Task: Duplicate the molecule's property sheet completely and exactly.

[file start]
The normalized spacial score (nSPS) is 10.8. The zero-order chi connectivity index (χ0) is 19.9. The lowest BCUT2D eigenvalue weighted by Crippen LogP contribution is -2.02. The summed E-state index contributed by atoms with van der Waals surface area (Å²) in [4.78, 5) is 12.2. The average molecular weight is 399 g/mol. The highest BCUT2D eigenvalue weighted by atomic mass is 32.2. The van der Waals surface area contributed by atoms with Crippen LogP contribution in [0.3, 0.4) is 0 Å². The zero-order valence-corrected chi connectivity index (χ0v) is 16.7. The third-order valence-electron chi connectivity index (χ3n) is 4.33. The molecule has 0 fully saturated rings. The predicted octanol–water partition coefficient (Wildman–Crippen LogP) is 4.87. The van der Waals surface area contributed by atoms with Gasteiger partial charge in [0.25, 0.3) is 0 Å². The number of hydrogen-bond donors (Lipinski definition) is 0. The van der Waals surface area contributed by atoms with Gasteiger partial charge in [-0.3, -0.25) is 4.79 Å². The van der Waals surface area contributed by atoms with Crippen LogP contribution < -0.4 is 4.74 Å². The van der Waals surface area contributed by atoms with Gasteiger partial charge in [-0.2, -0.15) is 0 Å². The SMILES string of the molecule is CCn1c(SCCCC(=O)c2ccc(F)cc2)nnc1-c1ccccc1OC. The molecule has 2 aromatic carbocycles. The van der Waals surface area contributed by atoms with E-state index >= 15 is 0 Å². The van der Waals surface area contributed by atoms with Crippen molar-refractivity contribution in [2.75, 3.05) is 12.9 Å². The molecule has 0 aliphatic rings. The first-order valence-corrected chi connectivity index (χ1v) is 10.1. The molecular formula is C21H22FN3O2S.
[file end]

The normalized spacial score (nSPS) is 10.8. The zero-order chi connectivity index (χ0) is 19.9. The lowest BCUT2D eigenvalue weighted by Crippen LogP contribution is -2.02. The summed E-state index contributed by atoms with van der Waals surface area (Å²) in [4.78, 5) is 12.2. The average molecular weight is 399 g/mol. The highest BCUT2D eigenvalue weighted by atomic mass is 32.2. The van der Waals surface area contributed by atoms with Crippen LogP contribution in [0.3, 0.4) is 0 Å². The zero-order valence-corrected chi connectivity index (χ0v) is 16.7. The third-order valence-electron chi connectivity index (χ3n) is 4.33. The molecule has 0 fully saturated rings. The predicted octanol–water partition coefficient (Wildman–Crippen LogP) is 4.87. The van der Waals surface area contributed by atoms with Gasteiger partial charge in [0.25, 0.3) is 0 Å². The number of hydrogen-bond donors (Lipinski definition) is 0. The van der Waals surface area contributed by atoms with Gasteiger partial charge in [-0.3, -0.25) is 4.79 Å². The van der Waals surface area contributed by atoms with Crippen LogP contribution < -0.4 is 4.74 Å². The van der Waals surface area contributed by atoms with Gasteiger partial charge in [-0.2, -0.15) is 0 Å². The SMILES string of the molecule is CCn1c(SCCCC(=O)c2ccc(F)cc2)nnc1-c1ccccc1OC. The molecule has 2 aromatic carbocycles. The van der Waals surface area contributed by atoms with E-state index >= 15 is 0 Å². The van der Waals surface area contributed by atoms with Crippen molar-refractivity contribution in [2.75, 3.05) is 12.9 Å². The molecule has 0 aliphatic rings. The first-order valence-corrected chi connectivity index (χ1v) is 10.1. The molecular formula is C21H22FN3O2S.